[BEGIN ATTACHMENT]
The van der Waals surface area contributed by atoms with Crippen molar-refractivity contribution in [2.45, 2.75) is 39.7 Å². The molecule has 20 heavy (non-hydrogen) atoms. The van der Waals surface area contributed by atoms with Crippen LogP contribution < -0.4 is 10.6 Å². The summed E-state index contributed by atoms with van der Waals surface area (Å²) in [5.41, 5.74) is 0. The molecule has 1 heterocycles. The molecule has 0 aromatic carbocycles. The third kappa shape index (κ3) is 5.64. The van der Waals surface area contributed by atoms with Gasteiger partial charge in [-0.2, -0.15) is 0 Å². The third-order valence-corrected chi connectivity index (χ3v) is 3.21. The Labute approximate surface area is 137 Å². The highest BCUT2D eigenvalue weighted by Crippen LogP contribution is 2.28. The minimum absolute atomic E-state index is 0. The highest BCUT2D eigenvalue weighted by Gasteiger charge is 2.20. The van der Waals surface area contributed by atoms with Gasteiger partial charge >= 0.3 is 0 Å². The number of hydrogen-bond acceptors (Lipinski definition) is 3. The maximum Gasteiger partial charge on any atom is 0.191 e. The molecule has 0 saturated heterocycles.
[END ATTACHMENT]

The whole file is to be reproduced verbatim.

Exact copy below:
The van der Waals surface area contributed by atoms with Crippen molar-refractivity contribution in [2.45, 2.75) is 39.7 Å². The molecule has 20 heavy (non-hydrogen) atoms. The van der Waals surface area contributed by atoms with Crippen LogP contribution < -0.4 is 10.6 Å². The summed E-state index contributed by atoms with van der Waals surface area (Å²) in [5.41, 5.74) is 0. The molecule has 1 heterocycles. The molecule has 0 aromatic carbocycles. The third kappa shape index (κ3) is 5.64. The van der Waals surface area contributed by atoms with Gasteiger partial charge in [-0.2, -0.15) is 0 Å². The third-order valence-corrected chi connectivity index (χ3v) is 3.21. The Labute approximate surface area is 137 Å². The highest BCUT2D eigenvalue weighted by Crippen LogP contribution is 2.28. The minimum absolute atomic E-state index is 0. The highest BCUT2D eigenvalue weighted by Gasteiger charge is 2.20. The van der Waals surface area contributed by atoms with Gasteiger partial charge >= 0.3 is 0 Å². The number of hydrogen-bond acceptors (Lipinski definition) is 3. The maximum Gasteiger partial charge on any atom is 0.191 e. The molecule has 0 saturated heterocycles.